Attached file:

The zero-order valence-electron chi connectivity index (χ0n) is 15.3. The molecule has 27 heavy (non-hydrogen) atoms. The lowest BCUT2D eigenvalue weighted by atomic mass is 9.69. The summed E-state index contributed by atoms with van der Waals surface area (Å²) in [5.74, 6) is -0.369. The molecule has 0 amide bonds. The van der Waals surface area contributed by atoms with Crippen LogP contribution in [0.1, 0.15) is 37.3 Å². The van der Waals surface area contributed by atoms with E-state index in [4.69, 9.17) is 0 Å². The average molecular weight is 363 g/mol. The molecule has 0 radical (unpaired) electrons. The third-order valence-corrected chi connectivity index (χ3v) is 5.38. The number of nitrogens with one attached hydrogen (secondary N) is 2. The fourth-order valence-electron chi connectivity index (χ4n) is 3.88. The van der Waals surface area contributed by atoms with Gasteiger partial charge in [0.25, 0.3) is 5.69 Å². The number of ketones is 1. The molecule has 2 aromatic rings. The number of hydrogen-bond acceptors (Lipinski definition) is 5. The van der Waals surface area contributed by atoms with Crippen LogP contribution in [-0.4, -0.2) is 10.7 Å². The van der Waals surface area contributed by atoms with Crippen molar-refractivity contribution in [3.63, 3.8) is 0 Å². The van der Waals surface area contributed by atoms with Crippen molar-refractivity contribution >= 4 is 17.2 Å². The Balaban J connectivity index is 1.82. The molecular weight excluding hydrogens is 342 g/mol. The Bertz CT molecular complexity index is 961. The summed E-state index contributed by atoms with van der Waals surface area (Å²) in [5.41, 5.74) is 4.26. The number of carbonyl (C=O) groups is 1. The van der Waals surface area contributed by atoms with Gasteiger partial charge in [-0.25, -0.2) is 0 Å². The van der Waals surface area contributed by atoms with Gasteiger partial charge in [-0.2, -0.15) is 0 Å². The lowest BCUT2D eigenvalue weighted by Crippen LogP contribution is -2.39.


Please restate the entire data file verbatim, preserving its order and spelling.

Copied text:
The zero-order valence-electron chi connectivity index (χ0n) is 15.3. The molecule has 27 heavy (non-hydrogen) atoms. The lowest BCUT2D eigenvalue weighted by atomic mass is 9.69. The summed E-state index contributed by atoms with van der Waals surface area (Å²) in [5.74, 6) is -0.369. The molecule has 0 amide bonds. The van der Waals surface area contributed by atoms with Crippen LogP contribution in [0.1, 0.15) is 37.3 Å². The van der Waals surface area contributed by atoms with E-state index in [4.69, 9.17) is 0 Å². The average molecular weight is 363 g/mol. The molecule has 0 radical (unpaired) electrons. The third-order valence-corrected chi connectivity index (χ3v) is 5.38. The number of nitrogens with one attached hydrogen (secondary N) is 2. The fourth-order valence-electron chi connectivity index (χ4n) is 3.88. The van der Waals surface area contributed by atoms with Gasteiger partial charge in [0.25, 0.3) is 5.69 Å². The number of ketones is 1. The molecule has 2 aromatic rings. The number of hydrogen-bond acceptors (Lipinski definition) is 5. The van der Waals surface area contributed by atoms with Crippen LogP contribution in [-0.4, -0.2) is 10.7 Å². The van der Waals surface area contributed by atoms with Crippen molar-refractivity contribution in [3.63, 3.8) is 0 Å². The van der Waals surface area contributed by atoms with Crippen molar-refractivity contribution >= 4 is 17.2 Å². The Balaban J connectivity index is 1.82. The molecular weight excluding hydrogens is 342 g/mol. The Bertz CT molecular complexity index is 961. The summed E-state index contributed by atoms with van der Waals surface area (Å²) in [5.41, 5.74) is 4.26. The number of carbonyl (C=O) groups is 1. The van der Waals surface area contributed by atoms with Gasteiger partial charge in [-0.25, -0.2) is 0 Å². The van der Waals surface area contributed by atoms with Gasteiger partial charge in [-0.2, -0.15) is 0 Å². The lowest BCUT2D eigenvalue weighted by Crippen LogP contribution is -2.39.